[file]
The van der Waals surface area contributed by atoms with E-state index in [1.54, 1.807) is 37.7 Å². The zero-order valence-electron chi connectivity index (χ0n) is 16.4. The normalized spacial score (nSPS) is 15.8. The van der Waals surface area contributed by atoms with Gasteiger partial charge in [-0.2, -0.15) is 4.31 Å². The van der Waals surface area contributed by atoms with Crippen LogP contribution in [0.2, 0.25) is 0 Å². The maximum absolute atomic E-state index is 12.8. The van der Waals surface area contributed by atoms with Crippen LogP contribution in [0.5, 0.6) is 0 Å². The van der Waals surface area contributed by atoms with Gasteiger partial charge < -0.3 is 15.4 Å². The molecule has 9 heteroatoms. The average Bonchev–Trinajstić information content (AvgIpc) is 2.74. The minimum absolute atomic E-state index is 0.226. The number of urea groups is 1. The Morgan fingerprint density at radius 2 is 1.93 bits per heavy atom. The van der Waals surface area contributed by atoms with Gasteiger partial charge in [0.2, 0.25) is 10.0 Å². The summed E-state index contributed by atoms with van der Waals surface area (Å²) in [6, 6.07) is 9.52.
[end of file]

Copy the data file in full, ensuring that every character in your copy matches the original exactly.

The van der Waals surface area contributed by atoms with E-state index in [1.54, 1.807) is 37.7 Å². The zero-order valence-electron chi connectivity index (χ0n) is 16.4. The normalized spacial score (nSPS) is 15.8. The van der Waals surface area contributed by atoms with Gasteiger partial charge in [-0.2, -0.15) is 4.31 Å². The van der Waals surface area contributed by atoms with Crippen LogP contribution in [0.2, 0.25) is 0 Å². The maximum absolute atomic E-state index is 12.8. The van der Waals surface area contributed by atoms with Crippen LogP contribution in [0.5, 0.6) is 0 Å². The van der Waals surface area contributed by atoms with Gasteiger partial charge < -0.3 is 15.4 Å². The molecule has 9 heteroatoms. The average Bonchev–Trinajstić information content (AvgIpc) is 2.74. The minimum absolute atomic E-state index is 0.226. The number of urea groups is 1. The Morgan fingerprint density at radius 2 is 1.93 bits per heavy atom. The van der Waals surface area contributed by atoms with Gasteiger partial charge in [0.2, 0.25) is 10.0 Å². The summed E-state index contributed by atoms with van der Waals surface area (Å²) in [6, 6.07) is 9.52.